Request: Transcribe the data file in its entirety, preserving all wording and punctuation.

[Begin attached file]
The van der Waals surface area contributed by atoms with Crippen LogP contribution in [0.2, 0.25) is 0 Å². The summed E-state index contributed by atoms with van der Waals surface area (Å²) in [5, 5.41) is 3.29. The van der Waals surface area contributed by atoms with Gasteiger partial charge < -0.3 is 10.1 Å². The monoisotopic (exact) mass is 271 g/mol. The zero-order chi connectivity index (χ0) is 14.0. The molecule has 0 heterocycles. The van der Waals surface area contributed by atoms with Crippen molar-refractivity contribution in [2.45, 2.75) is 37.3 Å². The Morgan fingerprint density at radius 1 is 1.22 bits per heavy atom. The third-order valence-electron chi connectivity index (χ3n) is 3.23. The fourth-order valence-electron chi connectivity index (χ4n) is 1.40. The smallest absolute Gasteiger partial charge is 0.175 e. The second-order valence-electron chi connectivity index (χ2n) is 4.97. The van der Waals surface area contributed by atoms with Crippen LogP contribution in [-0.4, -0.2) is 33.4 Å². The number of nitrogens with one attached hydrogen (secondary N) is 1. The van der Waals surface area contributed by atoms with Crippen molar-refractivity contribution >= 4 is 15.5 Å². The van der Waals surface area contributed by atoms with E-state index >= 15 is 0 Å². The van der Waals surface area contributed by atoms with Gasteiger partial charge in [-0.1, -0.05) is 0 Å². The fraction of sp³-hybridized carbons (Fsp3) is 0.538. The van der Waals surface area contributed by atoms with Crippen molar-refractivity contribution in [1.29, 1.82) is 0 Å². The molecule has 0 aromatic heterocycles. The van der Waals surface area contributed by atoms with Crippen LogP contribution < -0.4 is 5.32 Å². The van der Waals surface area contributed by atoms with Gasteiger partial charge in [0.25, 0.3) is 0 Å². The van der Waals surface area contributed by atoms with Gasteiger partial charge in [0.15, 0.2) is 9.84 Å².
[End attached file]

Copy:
The van der Waals surface area contributed by atoms with Crippen LogP contribution in [0.2, 0.25) is 0 Å². The summed E-state index contributed by atoms with van der Waals surface area (Å²) in [5, 5.41) is 3.29. The van der Waals surface area contributed by atoms with Gasteiger partial charge < -0.3 is 10.1 Å². The monoisotopic (exact) mass is 271 g/mol. The zero-order chi connectivity index (χ0) is 14.0. The molecule has 0 heterocycles. The van der Waals surface area contributed by atoms with Crippen molar-refractivity contribution in [2.45, 2.75) is 37.3 Å². The Morgan fingerprint density at radius 1 is 1.22 bits per heavy atom. The third-order valence-electron chi connectivity index (χ3n) is 3.23. The fourth-order valence-electron chi connectivity index (χ4n) is 1.40. The smallest absolute Gasteiger partial charge is 0.175 e. The second-order valence-electron chi connectivity index (χ2n) is 4.97. The van der Waals surface area contributed by atoms with Crippen LogP contribution in [-0.4, -0.2) is 33.4 Å². The number of nitrogens with one attached hydrogen (secondary N) is 1. The van der Waals surface area contributed by atoms with Crippen molar-refractivity contribution >= 4 is 15.5 Å². The van der Waals surface area contributed by atoms with E-state index >= 15 is 0 Å². The van der Waals surface area contributed by atoms with Gasteiger partial charge in [-0.1, -0.05) is 0 Å². The fraction of sp³-hybridized carbons (Fsp3) is 0.538. The van der Waals surface area contributed by atoms with Crippen molar-refractivity contribution in [1.29, 1.82) is 0 Å². The molecule has 0 aromatic heterocycles. The van der Waals surface area contributed by atoms with Crippen LogP contribution < -0.4 is 5.32 Å². The van der Waals surface area contributed by atoms with Gasteiger partial charge in [0.25, 0.3) is 0 Å². The van der Waals surface area contributed by atoms with Gasteiger partial charge in [0.15, 0.2) is 9.84 Å².